A moment with Rachael Ray as her husband's band The Cringe sets up on stage to the right of us. (Photo by Jolene Ellis)

On the last evening of SXSW, I finally made it to Rachael Ray’s private three-night bash on Austin’s east side (she also hosted a musical showcase for the public during the day Saturday). I arrived in time to see her husband take the stage with his band, The Cringe. It’s nice to have a supportive wife, no? Ray has become a regular SXSW party host, and she was A-OK. Thanks Rae-Ray! But after about an hour, I have to admit I started to feel a bit of withdrawal. I had a hankering for more of the Texas vibe. I found it.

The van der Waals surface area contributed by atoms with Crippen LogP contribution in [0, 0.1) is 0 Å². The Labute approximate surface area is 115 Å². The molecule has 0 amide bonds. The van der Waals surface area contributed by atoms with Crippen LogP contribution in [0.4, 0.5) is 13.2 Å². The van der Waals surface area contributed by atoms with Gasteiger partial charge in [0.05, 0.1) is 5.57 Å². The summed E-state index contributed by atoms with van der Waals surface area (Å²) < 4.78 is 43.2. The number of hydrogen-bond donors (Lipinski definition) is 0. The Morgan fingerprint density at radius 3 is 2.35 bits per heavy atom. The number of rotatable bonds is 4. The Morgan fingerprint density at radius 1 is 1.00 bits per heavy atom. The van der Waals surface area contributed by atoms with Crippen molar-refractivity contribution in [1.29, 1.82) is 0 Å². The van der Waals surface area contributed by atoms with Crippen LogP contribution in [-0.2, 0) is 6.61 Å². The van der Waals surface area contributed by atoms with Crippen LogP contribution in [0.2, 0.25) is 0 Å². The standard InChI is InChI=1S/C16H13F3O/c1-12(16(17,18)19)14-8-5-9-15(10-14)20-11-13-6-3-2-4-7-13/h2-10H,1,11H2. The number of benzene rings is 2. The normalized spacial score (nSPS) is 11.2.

I think music is like the blood in our veins …  the air in our lungs. I imagine we’d wither and die without musical expression. So, THANK YOU Texas, because an event like SXSW makes me realize how incredibly blessed we are with the creative community that has been fostered within the Lone Star borders. The state is brimming with talent, and its up to all of us to support our local performers. We have a good thing going, let's help keep it thriving.

(Win a CD: See below)

Like a whirlwind weekend with a beloved old friend, there are mixed feelings as we say goodbye to South by Southwest 2012. It all comes to a stop when our film- and music-fed souls – so full of tremendous energy and excitement (and next-to-no sleep) – simply can’t take in any more.